Temple University Held to Violate the Fair Credit Reporting Act

Edward Seamans sued Temple University for violations of the Fair Credit Reporting Act (“FCRA”), 15 U.S.C. Section 1681s-2(b). Seamans received a Perkins student loan from Temple in 1989 and subsequently dropped out of Temple without making any payments on the Perkins student loan.

In 2010, Seamans applied for financial aid from Drexel University, and Drexel told him it would not provide any financial aid until he paid the balance of his Perkins loan to Temple.

On April 28, 2011, Seamans paid his Perkins loan in full to Temple. The loan was outstanding and unpaid for over twenty (20) years.

Seamans act of paying the Perkins loan resulted in a 80 point drop on on his credit score along with a negative “trade line” on his credit report, all of which were illegal.

On May 17 and May 20, 2011, Seamans disputed with TransUnion Credit Bureau the reporting of the Temple Perkins loan on his credit file. Transunion notified Temple of the dispute and Temple decided to do nothing.

On August 1, 2011, Seamans wrote TransUnion Credit Bureau to dispute the reporting of the Temple Perkins loan on his credit file. Temple continued to fail to report the date of first delinquency and failed to report that the account was disputed.

The FCRA imposes an obligation to investigate on those who furnish information to credit reporting agencies (“furnishers”) that gives rise to a private cause of action under 15 U.S.C. Section 1681s-2(b). The FCRA also provides for civil liability when furnishers fail to comply with their reporting obligations.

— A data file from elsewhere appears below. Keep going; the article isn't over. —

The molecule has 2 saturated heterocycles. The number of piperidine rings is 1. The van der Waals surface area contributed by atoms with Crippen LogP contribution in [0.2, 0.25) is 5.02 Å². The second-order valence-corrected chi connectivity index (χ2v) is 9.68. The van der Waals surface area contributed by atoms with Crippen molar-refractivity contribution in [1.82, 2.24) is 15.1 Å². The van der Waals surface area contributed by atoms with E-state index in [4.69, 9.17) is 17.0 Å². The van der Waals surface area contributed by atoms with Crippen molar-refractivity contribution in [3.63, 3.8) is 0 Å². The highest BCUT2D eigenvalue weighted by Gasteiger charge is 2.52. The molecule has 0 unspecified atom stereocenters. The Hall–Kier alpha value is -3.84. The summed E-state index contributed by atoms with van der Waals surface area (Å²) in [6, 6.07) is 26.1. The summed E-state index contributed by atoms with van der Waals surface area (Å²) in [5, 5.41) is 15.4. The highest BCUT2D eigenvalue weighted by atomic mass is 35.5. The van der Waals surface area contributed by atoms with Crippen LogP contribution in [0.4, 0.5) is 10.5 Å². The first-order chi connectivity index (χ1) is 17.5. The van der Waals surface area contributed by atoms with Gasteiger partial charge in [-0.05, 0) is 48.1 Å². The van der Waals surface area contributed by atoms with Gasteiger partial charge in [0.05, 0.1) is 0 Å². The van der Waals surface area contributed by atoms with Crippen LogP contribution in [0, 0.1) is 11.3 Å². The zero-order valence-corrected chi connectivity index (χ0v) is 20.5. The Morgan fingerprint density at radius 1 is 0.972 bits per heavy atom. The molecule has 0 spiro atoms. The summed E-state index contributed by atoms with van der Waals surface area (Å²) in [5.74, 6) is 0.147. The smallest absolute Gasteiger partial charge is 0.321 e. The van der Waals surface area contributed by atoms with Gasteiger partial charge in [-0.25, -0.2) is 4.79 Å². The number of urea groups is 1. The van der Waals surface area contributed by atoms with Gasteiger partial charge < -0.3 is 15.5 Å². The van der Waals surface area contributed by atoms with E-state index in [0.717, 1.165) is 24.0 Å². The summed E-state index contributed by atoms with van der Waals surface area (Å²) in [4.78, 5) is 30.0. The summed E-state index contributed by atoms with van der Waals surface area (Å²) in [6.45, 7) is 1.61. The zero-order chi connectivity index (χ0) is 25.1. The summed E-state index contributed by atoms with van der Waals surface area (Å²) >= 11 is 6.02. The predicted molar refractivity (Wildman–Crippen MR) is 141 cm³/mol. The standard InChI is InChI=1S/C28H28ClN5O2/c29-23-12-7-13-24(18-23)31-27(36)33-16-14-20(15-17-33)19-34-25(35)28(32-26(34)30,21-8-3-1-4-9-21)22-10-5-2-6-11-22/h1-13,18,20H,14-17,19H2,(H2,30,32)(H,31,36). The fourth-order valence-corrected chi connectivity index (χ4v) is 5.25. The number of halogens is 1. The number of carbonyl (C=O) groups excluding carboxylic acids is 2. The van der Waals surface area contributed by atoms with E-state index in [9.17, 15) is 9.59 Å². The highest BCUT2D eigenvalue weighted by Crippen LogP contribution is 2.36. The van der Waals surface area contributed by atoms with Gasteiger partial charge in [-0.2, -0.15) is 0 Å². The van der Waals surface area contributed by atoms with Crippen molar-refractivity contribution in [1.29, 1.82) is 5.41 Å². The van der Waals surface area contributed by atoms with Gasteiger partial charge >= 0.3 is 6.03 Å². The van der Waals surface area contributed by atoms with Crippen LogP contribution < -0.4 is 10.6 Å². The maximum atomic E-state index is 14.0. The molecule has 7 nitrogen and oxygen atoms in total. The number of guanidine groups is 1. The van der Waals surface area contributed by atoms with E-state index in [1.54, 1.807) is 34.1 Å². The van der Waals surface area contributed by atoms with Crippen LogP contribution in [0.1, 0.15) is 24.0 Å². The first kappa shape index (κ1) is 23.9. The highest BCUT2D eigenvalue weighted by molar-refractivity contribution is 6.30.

Temple violated the FCRA by erroneously reporting Seamans Perkins loan by failing to furnish the Credit Bureaus with the date of the loan’s first delinquency, the payment history profile for his account and failing to mark the account as disputed. Temple’s failure to furnish the proper information to the Credit Bureaus negatively affected Seamans credit score.

The U.S. Court of Appeals for the Third Circuit agreed and ruled that Temple University is required under the law to report the date of the first delinquency and the collection history of students who had Perkins Loans to credit reporting agencies.

Without the date of delinquency, the credit reporting agencies can’t calculate the seven-year window provided by the Fair Credit Reporting Act after which delinquent loans “age off” of a consumer’s credit report, according to the opinion.

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